Graphic by Max Homstad
Affordable housing identified as chief concern for Madison’s mayoral candidates
The race for Madison’s next mayor is well underway, and many candidates identified a common issue in their campaigns: the need for affordable housing. As the city continues to grow and constantly introduce new construction projects, city leaders fear Madison’s less affluent residents will be left out in the cold by rising housing costs.
Under current Mayor Paul Soglin, the city government made affordable housing a central focus. In 2014, the city implemented a $20 million Affordable Housing Fund to help facilitate creation of affordable housing throughout Madison. The original goal with the fund, used mainly in conjunction with low-income housing tax credits given to developers by the state, was to develop 750 units of affordable housing over five years. The goal later changed to 1,000 units, a mark Soglin announced in February the city was “well on track” to meeting and exceeding.
Despite stating in July he would not seek another term in office, Soglin declared his re-election campaign in October. In his announcement video, he listed housing as one of his five main focuses for the city going forward and touted the Affordable Housing Fund’s success.
Although the city made strides, some candidates running against Soglin in next spring’s election believe there is more to be done in pursuit of affordable housing. Toriana Pettaway, a mayoral candidate who serves as the Racial Equity Coordinator for the City of Madison, pointed to rent prices in supposedly affordable developments. She says some charge rent of up to $2,000 a month for a one-bedroom apartment, causing her to question if that’s really improving affordable housing.
“I think what the city is doing right now is working to a degree,” Pettaway said. “I think the city could be doing a lot more to really address what’s not working.”
Satya Rhodes-Conway, managing director of the Mayors Innovation Project at the Center on Wisconsin Strategy and former city council member, announced her run for mayor in May, making her the first to make a bid for the position. She expressed concern over the city’s reliance on low-income housing tax credits from the state.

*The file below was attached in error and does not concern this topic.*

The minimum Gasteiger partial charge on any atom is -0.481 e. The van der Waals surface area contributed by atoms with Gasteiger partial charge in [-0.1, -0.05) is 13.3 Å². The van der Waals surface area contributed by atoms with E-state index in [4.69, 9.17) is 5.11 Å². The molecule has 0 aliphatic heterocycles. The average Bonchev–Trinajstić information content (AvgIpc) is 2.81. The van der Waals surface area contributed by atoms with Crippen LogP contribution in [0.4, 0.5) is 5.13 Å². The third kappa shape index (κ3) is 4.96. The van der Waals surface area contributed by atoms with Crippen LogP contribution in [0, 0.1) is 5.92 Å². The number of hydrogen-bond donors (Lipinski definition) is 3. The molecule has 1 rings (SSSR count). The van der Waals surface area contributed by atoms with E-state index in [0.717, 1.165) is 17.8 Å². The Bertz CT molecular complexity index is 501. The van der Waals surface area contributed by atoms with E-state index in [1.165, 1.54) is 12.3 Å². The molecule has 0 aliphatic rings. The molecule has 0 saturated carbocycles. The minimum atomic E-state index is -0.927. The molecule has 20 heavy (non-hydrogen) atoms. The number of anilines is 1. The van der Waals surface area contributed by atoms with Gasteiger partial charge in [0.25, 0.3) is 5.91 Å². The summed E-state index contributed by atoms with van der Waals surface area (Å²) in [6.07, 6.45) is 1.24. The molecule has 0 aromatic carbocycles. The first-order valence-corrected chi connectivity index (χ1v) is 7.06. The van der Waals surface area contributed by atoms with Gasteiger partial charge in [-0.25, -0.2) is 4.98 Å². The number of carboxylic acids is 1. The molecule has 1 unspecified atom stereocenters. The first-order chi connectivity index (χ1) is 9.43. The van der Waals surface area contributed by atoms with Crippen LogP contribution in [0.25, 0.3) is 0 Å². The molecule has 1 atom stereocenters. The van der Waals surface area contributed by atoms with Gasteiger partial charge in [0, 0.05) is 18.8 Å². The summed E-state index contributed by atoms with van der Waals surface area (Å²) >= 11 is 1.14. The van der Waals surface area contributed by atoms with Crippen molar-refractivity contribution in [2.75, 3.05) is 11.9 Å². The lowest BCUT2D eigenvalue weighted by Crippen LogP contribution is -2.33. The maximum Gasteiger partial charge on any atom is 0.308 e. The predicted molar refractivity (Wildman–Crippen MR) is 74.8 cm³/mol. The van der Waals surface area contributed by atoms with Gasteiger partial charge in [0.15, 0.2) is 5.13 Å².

“Our housing problem is big enough that we just have to look at a whole wide range of solutions and try everything.”
“Given the changes to tax law, I think that may become less desirable for developers, so we’re going to think about other ways to promote affordable housing,” she said. “Our housing problem is big enough that we just have to look at a whole wide range of solutions and try everything.”
Rhodes-Conway believes the best solution does not lie in just the Affordable Housing Fund or hoping for tax credits to come down from the state. Instead she urged the city government to “get creative.”
She identified housing cooperatives as a possible alternative as well as the need for the city to emphasize preservation of already-existing affordable housing. Improving the quality of existing developments coupled with efforts to strengthen tenant rights against eviction might actually be cheaper than creating new affordable housing, she said.
Another alternative, according to Pettaway, is improving the city’s public transit system. She hopes the city will be able to improve service to communities that are underserved by bus lines.
“Transportation needs to be consistent, it needs to be rapid, it needs to be in such a way that you don’t need to look at a schedule,” she said, pointing to University Avenue’s bus lines as the gold standard for reliability. “Mass rapid transit should be that dependable throughout our whole city.”